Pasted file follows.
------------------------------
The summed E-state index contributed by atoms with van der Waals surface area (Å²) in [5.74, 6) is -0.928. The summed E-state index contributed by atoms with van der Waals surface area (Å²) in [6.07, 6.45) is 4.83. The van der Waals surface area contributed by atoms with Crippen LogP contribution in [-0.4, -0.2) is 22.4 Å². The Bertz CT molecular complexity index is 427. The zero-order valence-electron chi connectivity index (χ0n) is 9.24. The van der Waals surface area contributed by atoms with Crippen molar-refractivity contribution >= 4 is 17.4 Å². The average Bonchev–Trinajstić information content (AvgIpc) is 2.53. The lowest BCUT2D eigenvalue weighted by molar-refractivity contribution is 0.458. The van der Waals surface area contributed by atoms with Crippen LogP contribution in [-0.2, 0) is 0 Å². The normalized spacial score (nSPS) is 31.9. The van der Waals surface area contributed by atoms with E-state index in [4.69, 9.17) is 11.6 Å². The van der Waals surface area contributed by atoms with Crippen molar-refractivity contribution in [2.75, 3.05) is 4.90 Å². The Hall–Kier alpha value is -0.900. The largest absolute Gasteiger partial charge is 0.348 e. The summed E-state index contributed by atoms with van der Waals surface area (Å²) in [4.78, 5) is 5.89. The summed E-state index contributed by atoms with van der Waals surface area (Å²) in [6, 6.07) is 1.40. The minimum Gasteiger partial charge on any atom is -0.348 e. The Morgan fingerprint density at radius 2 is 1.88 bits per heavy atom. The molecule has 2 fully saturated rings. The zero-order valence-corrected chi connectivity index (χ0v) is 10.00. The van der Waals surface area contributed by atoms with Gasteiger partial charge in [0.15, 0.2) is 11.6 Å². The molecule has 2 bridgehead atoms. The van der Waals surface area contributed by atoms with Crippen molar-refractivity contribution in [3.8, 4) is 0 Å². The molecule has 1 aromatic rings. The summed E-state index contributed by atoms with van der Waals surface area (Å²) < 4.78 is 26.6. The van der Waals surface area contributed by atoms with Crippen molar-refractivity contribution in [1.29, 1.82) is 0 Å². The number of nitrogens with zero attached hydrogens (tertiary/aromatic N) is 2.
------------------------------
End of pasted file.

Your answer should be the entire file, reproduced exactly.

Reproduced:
The summed E-state index contributed by atoms with van der Waals surface area (Å²) in [5.74, 6) is -0.928. The summed E-state index contributed by atoms with van der Waals surface area (Å²) in [6.07, 6.45) is 4.83. The van der Waals surface area contributed by atoms with Crippen LogP contribution in [-0.4, -0.2) is 22.4 Å². The Bertz CT molecular complexity index is 427. The zero-order valence-electron chi connectivity index (χ0n) is 9.24. The van der Waals surface area contributed by atoms with Crippen molar-refractivity contribution >= 4 is 17.4 Å². The average Bonchev–Trinajstić information content (AvgIpc) is 2.53. The lowest BCUT2D eigenvalue weighted by molar-refractivity contribution is 0.458. The van der Waals surface area contributed by atoms with Crippen LogP contribution in [-0.2, 0) is 0 Å². The normalized spacial score (nSPS) is 31.9. The van der Waals surface area contributed by atoms with E-state index in [4.69, 9.17) is 11.6 Å². The van der Waals surface area contributed by atoms with Crippen molar-refractivity contribution in [2.75, 3.05) is 4.90 Å². The Hall–Kier alpha value is -0.900. The largest absolute Gasteiger partial charge is 0.348 e. The summed E-state index contributed by atoms with van der Waals surface area (Å²) in [4.78, 5) is 5.89. The summed E-state index contributed by atoms with van der Waals surface area (Å²) in [6, 6.07) is 1.40. The minimum Gasteiger partial charge on any atom is -0.348 e. The Morgan fingerprint density at radius 2 is 1.88 bits per heavy atom. The molecule has 2 fully saturated rings. The zero-order valence-corrected chi connectivity index (χ0v) is 10.00. The van der Waals surface area contributed by atoms with Gasteiger partial charge in [0.15, 0.2) is 11.6 Å². The molecule has 2 bridgehead atoms. The van der Waals surface area contributed by atoms with Crippen molar-refractivity contribution in [3.8, 4) is 0 Å². The molecule has 1 aromatic rings. The summed E-state index contributed by atoms with van der Waals surface area (Å²) < 4.78 is 26.6. The van der Waals surface area contributed by atoms with Crippen molar-refractivity contribution in [1.29, 1.82) is 0 Å². The number of nitrogens with zero attached hydrogens (tertiary/aromatic N) is 2.